By allowing ads to appear on this site, you support the local businesses who, in turn, support great journalism.
Liberty Emergency Management Agency gearing up for hurricane season
Changes to evacuation zones among new measures in place for 2018 storm season, which began Friday

Community leaders, first responders and emergency services providers gathered together in the Liberty County annex building Thursday to discuss the upcoming hurricane season.

Liberty County Emergency Management Agency Deputy Director Larry Logan and EMA Specialist Robert Dodd presented information on the various emergency support functions that operate before during and after a hurricane. 

They also provided information on how the community should prepare, the responsibilities of each municipality and what is expected for this hurricane season.

Hurricane season started Friday. It runs through Nov. 30.

Dodd said forecasters expect a normal to just above normal hurricane season but reminded everyone that it only takes one direct hit to significantly impact an area. 

Dodd said Liberty County does not have hurricane shelters except for shelters of last resort. He said emergency SEASON from 1

personnel called to duty will be provided shelter during the storm. 

Dodd said the evacuation zones were updated for this season after collecting feedback from hurricane Matthew in 2016 and Irma in 2017. 

“We changed evacuation zone A,” he said. “It is going to be all of Riceboro, and all of Midway from Coastal Highway 17 East and along Barrington Ferry Road east. The rest of the county is zone B.” 

Dodd said local evacuations would be decided by county and city officials.

The Shuman Center will be the meeting point for evacuees without their own transportation. 

Dodd said each municipality is responsible finding the means of getting those without their own transportation to the Shuman Center and for when they return, post storm.

Liberty County IT Specialist Clint Stanley reminded emergency support function leaders and operational providers that they needed to complete emergency operations center (EOC) web-based training. He said they’ve changed security measures at the EOC and only a select few individuals will be granted access. Those individuals must sign in and out, and be given an access pass which denotes what areas of the EOC they are allowed to be.

Logan explained how the EOC is activated and said not all personnel need to respond to the EOC during the monitoring and partial activation stages. He said that city and county personnel need to know that placing requests for generators and supplies from GEMA or FEMA could cost them money down the line.

“You have to be careful when you request resources,” he said adding that if the area has not been declared as an emergency by the Governor the municipality will not be reimbursed for those requested expenses.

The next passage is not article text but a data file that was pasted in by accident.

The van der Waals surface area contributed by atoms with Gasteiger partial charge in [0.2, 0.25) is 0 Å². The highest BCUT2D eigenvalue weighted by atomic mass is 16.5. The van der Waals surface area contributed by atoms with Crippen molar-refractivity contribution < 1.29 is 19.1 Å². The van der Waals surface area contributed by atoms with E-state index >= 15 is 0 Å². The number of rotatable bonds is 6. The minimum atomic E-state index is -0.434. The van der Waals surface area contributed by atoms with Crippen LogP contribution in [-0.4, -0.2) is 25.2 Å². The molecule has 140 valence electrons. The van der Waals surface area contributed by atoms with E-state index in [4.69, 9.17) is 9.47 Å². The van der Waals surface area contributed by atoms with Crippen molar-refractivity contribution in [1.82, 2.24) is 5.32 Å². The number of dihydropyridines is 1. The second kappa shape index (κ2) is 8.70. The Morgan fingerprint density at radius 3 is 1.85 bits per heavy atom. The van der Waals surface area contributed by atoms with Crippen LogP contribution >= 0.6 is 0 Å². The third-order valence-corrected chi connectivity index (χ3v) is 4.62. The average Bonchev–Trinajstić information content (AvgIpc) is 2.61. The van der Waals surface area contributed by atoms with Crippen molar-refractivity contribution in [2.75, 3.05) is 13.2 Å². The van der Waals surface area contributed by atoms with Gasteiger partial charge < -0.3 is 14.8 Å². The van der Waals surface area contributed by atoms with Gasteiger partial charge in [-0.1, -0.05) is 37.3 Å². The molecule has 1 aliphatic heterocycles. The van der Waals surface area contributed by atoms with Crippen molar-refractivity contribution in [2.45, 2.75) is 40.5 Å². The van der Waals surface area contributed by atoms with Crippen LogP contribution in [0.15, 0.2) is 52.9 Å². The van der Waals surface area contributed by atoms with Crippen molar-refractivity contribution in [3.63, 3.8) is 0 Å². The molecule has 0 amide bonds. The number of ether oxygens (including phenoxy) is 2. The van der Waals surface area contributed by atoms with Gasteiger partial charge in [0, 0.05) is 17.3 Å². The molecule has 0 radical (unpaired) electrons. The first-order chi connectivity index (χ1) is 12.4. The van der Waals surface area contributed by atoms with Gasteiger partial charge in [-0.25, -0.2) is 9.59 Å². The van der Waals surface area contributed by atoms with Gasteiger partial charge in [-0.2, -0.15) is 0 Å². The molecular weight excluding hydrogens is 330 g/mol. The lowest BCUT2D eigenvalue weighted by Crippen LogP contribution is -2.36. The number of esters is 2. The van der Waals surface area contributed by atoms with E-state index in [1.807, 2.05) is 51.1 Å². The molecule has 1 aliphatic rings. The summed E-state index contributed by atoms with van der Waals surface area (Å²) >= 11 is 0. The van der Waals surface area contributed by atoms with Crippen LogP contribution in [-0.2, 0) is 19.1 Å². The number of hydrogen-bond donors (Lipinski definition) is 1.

County Administrator Joey Brown also added that GEMA will not honor any requests for generators or resources prior to a storm.

Liberty County Fire Service Fire Chief Brian Darby said each fire and volunteer fire department will be responsible for their respective day-to-day operational costs before, during and after a hurricane in their coverage areas. He wanted the community to understand that emergency fire, EMS and police services do not operate during sustained 45 mile per hour winds.

“If the winds are 45 M.P.H. sustained…for the safety our personnel, we are not sending out a police car or fire truck,” he said. “So if you do stay in the county, understand that at some point, no matter how desperate you might be for life-saving services, you may not get it because of wind speeds.”

Liberty County Sheriff Office Chief Deputy Jon Long echoed the message saying officers can’t be on the road during those sustained winds. Long along with representatives from the Georgia Department of Transportation, Georgia State Patrol and Georgia Power all advised the best thing to do is to stay off the roads if possible.  

Georgia Power representative Randy Mayfield cautioned the group about the hazards of downed power lines. He said the may appear to be dead but could be a live wire capable of causing severe harm. He said live wires don’t always spark and when clearing tree debris and limbs people should be mindful that a line touching a tree limb could be harmful.

“A tree is 80 percent conductive because it is full of water so you can get hurt,” he said. Mayfield said the best thing to do if you come across a power or cable line is to go through the 9-1-1 call system.

He said Georgia Power and other power companies will stage utility workers at safe locations pre-storm so they can enter an impacted area soon after the storm. He noted that the bucket trucks can’t operate under sustained winds of 35 M.P.H.

Dodd talked about the new five-phase re-entry plan adopted by GEMA.

Re-entry permits will now be issued electronically and are for use state-wide following a disaster which requires a phased re-entry. GEMA/HS will be the lead agency in issuing permits, Dodd said.

Permits will only be issued for entities that qualify under Phase 2 or Phase 3.   

• Phase 1: Render Safe Task Force Team Re-Entry (No Permits Issued)

• Phase 2: Emergency Response and Life Safety Workforce Re-Entry (Re-Entry Permits Required)

• Phase 3: Essential Public and Private Sector Personnel Re-Entry (Re-Entry Permits Required)

• Phase 4: Local Residents, Property Owners, and Business Owners (No Permits Issued)

• Phase 5: Open to Public with Limited Access (No Permits Issued)

Agencies needing to apply for a permit may apply online at:

Sign up for our e-newsletters